What are some examples of irony in The Glass Castle by Jeanette Walls?
Probably the strongest example of irony is one we learn as the book ends. Jeannette's mother Rosemary had considerable wealth that could have fed and clothed her children and provided a home for them, but she felt she needed to hold on to this property. This irony is foreshadowed by the children's discovery of a diamond ring. When they learn that it is a real diamond, they want to sell it, but Rosemary says that she "should have nice things."
The title The Glass Castle highlights the irony of the castle Jeannette's father Rex promises the children. Although he is knowledgeable scientifically, it becomes clear to us that the glass castle will never truly exist. It is ironic that he describes it as glass because glass is fragile and unsustainable, like the Walls family itself. It is also ironic in that it suggests a fairy tale existence in contrast to the squalor in which the family actually lives.
We can see irony in the loyalty and love the children have toward their parents despite what many of us would consider neglect and even abuse. It is this mix of love and dysfunction that makes this a conflicted and powerful book.
There is even irony in author Jeannette Walls' fear of what people would think of her after she published the book. In an interview she claims that she was fearful of people's reactions. This is ironic in light of the resiliency she shows in the book itself, but it also reflects the mix of vulnerability and resiliency (possibly an ironic mix) that drives the narrative of this book.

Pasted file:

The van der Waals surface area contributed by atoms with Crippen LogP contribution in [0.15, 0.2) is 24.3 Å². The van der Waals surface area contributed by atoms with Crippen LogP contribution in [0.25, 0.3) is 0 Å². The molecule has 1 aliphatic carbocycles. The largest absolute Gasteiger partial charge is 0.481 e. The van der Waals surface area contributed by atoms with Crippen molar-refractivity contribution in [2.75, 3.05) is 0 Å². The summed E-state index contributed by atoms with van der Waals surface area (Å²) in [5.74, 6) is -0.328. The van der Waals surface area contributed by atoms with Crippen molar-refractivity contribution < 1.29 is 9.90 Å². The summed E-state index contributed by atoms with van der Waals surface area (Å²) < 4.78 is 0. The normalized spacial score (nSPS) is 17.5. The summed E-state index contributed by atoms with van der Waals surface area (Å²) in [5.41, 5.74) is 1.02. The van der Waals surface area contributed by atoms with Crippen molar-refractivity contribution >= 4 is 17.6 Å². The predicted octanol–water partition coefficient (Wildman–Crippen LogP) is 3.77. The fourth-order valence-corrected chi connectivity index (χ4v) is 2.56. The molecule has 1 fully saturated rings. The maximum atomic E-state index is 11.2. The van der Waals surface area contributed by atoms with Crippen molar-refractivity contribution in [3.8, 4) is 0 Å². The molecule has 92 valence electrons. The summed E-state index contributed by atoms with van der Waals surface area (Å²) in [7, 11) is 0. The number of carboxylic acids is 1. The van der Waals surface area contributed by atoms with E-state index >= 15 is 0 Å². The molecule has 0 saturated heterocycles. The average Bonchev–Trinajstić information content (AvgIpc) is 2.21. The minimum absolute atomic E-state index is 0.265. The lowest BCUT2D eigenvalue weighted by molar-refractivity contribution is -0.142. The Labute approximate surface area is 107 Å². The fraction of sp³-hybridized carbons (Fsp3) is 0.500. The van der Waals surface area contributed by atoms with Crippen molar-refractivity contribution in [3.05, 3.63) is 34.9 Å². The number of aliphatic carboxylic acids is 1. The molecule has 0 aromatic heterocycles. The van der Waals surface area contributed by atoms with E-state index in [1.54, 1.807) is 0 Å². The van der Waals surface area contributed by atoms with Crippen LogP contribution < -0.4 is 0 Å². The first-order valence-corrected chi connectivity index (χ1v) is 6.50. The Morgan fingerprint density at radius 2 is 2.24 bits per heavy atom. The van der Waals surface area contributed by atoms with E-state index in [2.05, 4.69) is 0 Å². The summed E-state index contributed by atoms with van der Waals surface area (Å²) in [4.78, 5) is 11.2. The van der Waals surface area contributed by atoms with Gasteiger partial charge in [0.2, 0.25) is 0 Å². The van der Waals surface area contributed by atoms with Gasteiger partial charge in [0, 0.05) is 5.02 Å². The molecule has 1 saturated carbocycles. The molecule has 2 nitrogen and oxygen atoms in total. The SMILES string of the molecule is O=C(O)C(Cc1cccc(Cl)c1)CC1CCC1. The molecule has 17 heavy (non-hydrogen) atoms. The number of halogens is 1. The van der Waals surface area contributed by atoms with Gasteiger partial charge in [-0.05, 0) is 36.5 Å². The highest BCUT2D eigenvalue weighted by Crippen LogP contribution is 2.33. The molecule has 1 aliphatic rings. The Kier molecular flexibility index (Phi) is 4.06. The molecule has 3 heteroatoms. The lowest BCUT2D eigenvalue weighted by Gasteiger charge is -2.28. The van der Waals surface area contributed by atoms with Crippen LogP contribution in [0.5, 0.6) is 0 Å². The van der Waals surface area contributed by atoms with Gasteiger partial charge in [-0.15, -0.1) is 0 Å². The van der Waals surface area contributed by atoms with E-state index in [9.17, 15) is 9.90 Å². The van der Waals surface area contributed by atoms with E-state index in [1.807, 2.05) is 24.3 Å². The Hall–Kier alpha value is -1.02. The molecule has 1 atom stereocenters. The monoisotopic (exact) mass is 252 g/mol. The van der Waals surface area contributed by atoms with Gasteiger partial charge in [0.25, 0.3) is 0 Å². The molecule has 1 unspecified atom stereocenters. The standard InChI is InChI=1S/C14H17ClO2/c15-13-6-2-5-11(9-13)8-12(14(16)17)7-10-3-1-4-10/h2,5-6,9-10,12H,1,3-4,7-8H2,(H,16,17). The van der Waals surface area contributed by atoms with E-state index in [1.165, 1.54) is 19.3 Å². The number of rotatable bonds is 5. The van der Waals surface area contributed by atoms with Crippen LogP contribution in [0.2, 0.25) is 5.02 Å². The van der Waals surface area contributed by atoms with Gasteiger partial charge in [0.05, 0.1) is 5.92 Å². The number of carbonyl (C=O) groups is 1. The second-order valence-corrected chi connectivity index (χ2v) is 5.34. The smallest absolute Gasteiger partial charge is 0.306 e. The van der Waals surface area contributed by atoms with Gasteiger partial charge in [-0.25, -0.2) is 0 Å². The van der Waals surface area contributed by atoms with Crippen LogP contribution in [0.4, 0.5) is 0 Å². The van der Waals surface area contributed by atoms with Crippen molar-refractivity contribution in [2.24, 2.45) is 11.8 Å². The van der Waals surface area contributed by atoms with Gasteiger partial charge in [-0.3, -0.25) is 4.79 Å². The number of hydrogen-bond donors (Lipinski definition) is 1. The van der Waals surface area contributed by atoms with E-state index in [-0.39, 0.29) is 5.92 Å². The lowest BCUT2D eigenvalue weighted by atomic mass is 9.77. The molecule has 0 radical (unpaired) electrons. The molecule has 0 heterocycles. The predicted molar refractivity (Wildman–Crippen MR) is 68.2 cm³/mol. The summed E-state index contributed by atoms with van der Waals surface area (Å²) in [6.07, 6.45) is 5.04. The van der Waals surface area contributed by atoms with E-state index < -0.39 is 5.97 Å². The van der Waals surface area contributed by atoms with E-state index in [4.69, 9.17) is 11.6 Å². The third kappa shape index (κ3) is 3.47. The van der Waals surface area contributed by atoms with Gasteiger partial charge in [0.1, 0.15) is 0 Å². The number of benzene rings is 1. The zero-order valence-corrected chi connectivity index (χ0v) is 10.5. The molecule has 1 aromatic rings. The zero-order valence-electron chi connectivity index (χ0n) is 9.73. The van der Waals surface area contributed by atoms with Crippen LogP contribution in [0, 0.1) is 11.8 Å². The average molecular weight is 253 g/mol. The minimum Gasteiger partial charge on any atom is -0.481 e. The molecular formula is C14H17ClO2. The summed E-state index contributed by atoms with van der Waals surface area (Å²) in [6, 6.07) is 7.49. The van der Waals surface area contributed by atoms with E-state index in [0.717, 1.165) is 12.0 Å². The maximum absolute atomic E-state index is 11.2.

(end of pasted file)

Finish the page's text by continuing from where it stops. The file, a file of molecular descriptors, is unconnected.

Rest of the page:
One of the ironies of Jeannette Walls's story is that she winds up living on Park Avenue, while her mother is rooting through a Dumpster in Manhattan. While Jeannette is surrounded by Persian rugs and wears pearls, her parents are rooting through garbage looking for goods. The irony is that her life has turned out very differently than that of her parents, and the contrast between her life and theirs is striking.
Another irony is that her parents seem to be happy with their life of poverty. They live without excuses or explanations, and they are content with what they have and the life they have chosen. However, Jeannette, while living what many would consider a life of relative ease on Park Avenue, is beset with worries--about her parents on one hand and about what other people think of her on the other.
The book is filled with ironies about Jeannette's childhood. For example, when she burns herself because her parents basically neglect to watch her as a young child, she is taken to the hospital, where she receives attentive care. Her father asks if the hospital staff is taking good care of her, which is incredibly ironic, because it was her parents' neglect that landed her in the hospital in the first place.